Tomatoes, peppers, cucumbers, green beans, peppers, squash, carrots, beets, zucchini—these veggies and more are growing in gardens all over. Garden season is officially underway, and people everywhere are patiently watching their plants grow and flower. 

It’s not too late to get your vegetable garden started, though. In some areas, it’s barely past the last freeze date, so now is still the perfect time to get some veggies in the ground. 

“By growing your own vegetables you may end up eating more, which is good for the health of most,” Dr. Leonard Perry, University of Vermont extension professor writes. “Research continues to show that those who eat more fruits and vegetables are less likely to have chronic diseases such as strokes and cancers. You can get vitamins and minerals from supplements, but produce contains other natural compounds (such as anti-oxidants to help prevent cancers) as well that may help protect you from chronic disease. Research shows too that most don’t eat enough of these each day.”

Are you ready to get your vegetable garden started? Here are some tips, must-have tools, and ideas for what to do with your garden bounty:


You don’t need to be a certified master gardener to start a garden. But it’s essential to have a little gardening knowledge before you begin planting. Here are some basic tips:

  • Know your dates.

When’s the average last and first frosts of the year? That indicates when you can start planting warm-weather veggies like tomatoes and when you need to pick everything or cover plants before the first frost destroys your crops. It’s also important to know the days-to-maturity for everything you plant. If the number is higher than the number of days until the first frost, you probably won’t get anything from that plant. So choose something with a shorter harvest time.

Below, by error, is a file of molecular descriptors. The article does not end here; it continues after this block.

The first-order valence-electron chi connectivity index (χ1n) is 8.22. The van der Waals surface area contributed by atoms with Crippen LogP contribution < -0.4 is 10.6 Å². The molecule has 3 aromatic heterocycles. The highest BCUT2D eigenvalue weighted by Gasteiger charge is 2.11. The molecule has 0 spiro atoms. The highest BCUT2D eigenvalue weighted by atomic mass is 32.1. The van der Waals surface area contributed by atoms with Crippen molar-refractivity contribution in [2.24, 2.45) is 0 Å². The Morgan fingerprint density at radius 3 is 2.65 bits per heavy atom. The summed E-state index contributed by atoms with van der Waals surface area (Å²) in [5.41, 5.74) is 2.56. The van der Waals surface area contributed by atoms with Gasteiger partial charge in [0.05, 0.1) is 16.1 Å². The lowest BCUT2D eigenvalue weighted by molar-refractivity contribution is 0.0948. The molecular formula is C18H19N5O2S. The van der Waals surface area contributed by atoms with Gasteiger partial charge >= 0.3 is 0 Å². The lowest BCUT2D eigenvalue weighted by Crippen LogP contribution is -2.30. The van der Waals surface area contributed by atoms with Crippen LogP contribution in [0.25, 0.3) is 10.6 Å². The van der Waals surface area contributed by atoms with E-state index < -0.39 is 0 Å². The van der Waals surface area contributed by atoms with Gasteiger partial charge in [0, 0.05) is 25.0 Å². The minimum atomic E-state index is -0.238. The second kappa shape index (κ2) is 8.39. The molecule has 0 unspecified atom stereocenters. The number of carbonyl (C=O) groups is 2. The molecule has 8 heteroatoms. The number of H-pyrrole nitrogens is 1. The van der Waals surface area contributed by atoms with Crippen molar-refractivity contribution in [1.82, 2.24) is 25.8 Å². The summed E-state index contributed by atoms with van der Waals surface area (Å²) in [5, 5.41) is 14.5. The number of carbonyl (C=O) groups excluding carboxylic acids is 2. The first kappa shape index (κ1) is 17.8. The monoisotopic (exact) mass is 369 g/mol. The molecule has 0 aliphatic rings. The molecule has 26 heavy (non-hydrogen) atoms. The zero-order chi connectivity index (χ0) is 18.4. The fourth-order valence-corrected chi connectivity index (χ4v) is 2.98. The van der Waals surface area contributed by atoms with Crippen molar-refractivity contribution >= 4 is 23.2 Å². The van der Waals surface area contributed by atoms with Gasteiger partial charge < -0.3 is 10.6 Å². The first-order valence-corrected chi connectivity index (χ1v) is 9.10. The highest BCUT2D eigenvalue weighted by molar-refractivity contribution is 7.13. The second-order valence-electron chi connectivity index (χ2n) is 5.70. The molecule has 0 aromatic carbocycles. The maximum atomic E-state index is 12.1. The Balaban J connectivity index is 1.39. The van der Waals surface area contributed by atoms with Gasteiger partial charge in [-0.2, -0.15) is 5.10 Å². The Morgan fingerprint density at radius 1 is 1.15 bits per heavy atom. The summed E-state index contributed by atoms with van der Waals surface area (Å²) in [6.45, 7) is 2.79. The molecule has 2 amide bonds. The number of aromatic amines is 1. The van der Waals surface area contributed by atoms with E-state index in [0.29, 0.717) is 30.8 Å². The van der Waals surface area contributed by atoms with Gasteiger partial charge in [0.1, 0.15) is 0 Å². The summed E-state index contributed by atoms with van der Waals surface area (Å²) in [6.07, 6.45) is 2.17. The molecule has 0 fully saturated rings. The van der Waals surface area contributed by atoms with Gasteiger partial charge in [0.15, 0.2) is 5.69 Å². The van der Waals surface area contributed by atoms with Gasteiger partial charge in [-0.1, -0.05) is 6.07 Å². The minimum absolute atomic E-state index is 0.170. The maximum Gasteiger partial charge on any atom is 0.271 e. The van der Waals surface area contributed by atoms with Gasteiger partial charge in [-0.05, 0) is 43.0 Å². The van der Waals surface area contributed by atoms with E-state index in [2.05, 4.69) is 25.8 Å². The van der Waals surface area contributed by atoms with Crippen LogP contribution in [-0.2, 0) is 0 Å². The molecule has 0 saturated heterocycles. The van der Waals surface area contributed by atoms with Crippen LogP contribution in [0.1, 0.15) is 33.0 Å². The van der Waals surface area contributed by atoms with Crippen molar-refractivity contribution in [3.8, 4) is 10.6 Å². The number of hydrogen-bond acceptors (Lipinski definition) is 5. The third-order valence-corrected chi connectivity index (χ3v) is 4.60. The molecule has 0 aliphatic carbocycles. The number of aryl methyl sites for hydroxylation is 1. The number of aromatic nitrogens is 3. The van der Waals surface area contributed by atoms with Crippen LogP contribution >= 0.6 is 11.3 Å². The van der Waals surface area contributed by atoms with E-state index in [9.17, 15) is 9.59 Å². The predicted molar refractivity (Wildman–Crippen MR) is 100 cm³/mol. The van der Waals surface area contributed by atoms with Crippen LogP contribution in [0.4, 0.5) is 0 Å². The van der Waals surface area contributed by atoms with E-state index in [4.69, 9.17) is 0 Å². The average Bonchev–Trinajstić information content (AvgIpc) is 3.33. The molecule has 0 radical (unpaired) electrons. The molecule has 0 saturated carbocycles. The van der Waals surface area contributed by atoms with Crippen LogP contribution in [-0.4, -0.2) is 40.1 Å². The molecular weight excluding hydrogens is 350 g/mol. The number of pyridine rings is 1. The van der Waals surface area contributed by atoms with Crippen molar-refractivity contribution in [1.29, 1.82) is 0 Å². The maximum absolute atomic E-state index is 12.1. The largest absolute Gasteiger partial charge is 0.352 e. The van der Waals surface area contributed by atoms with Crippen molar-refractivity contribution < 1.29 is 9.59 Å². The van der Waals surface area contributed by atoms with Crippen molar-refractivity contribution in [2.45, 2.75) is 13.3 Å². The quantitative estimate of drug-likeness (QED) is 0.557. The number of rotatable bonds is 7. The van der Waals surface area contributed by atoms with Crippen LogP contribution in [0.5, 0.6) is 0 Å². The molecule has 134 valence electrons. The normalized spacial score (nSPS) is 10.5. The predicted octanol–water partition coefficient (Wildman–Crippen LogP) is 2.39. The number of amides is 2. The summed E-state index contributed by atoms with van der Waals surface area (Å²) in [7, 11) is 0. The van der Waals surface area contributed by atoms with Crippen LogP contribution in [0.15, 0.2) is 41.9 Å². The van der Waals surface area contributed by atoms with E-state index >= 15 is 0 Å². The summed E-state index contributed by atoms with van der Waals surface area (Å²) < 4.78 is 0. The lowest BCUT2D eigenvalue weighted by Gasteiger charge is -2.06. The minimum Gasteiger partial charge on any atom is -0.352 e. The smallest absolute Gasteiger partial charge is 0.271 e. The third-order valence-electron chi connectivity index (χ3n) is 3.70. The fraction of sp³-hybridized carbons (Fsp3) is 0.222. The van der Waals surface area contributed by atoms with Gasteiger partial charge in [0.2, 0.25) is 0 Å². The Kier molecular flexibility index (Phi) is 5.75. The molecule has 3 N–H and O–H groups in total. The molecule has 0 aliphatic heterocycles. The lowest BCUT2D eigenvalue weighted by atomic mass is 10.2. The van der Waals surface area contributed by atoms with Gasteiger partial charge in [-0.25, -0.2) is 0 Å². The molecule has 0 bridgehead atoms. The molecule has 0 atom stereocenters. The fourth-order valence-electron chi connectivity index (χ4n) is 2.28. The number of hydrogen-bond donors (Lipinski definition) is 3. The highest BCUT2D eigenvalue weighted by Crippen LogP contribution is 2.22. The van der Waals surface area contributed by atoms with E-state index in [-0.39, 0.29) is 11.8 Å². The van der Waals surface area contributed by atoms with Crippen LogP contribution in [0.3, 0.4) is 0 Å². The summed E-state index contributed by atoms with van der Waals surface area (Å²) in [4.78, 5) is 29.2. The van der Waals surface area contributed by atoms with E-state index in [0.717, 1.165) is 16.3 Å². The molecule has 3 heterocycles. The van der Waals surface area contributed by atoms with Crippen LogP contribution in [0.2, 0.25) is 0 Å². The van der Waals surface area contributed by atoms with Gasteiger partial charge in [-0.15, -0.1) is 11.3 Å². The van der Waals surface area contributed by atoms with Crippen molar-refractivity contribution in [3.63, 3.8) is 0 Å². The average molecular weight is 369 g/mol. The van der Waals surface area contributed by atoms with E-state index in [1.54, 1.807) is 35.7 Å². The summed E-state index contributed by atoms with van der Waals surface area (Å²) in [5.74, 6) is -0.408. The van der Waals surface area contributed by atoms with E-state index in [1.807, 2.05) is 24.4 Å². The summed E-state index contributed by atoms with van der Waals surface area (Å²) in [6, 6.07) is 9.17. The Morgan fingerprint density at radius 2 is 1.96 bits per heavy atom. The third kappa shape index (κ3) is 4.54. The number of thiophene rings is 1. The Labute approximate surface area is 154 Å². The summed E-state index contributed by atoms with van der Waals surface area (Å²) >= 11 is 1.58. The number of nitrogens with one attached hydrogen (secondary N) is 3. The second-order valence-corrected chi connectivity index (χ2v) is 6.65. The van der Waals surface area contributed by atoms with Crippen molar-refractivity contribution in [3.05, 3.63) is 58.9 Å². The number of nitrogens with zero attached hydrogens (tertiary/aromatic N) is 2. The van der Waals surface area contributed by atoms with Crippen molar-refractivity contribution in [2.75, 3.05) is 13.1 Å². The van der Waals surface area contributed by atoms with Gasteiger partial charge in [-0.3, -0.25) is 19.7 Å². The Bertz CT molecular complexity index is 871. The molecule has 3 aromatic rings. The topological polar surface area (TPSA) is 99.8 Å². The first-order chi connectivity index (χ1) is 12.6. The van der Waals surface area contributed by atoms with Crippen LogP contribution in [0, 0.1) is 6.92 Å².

• Choose a method.

Following a tried-and-true gardening method may be your best bet for a successful garden if you’re a novice. There are a lot from which you can choose: Mittleider, square-foot, no-till, straw bale, hugelkultur, and more. There are books and step-by-step instructions available online for more information.

  • Decide what to grow.

It may sound like a good idea to grow parsnips and turnips, but if you and your family won’t eat them, it’s a waste of time, space, and energy. So only choose veggies you want to eat. 

  • Map it.

If you’re planting multiple varieties of plants that look alike, make a map or list of what everything is and where you planted it. Then you’ll know where everything is and when to harvest.

  • Watch for bad bugs.

Aphids, slugs, and snails will destroy your plants and fruit before you have a chance to harvest. Luckily, there are easy and safe ways to kill these bugs without pesticides that could upset your garden neighbors. For aphids, make an insecticidal soap with a few teaspoons of dish soap and a quart of water. Spray the solution on your aphid-infested plants. Ladybugs and lacewings also will eradicate bad bugs in your garden, and you can buy them on Amazon. A bowl of beer is an easy way to get rid of slugs and snails. Put out a shallow bowl filled with beer. Slugs and snails are attracted to the liquid and will drown. 


You don’t need expensive equipment to take care of your garden. A few simple tools are all you need to prep your soil, plant, and take care of your garden. Here’s a short list to get started:

  • Shovel
  • Hoe
  • Cultivator or hand fork
  • Garden gloves
  • Cart
  • Pad for kneeling
  • Scissors
  • Pruning shears
  • Trowel

Bounty Ideas

When your zucchini starts producing, tomatoes ripen, and green beans are filling the vines, it’s easy to be overwhelmed. But don’t panic, and don’t eat a garden salad with every meal (unless that’s your goal). Cooking with garden veggies is easy and makes for delicious meals. Here are some easy recipes:

You also can start canning what you don’t eat. Water bath canning can be easy and safe—though sometimes time-consuming—with the right recipes.

Now, are you ready to get your hands in the dirt? It’s still the right time to start planting. To get started, make sure you have a little knowledge and the right tools. Then you’ll be ready to cook and eat what you grow. Don’t have garden space? Consider renting a plot in one of Provo’s community gardens!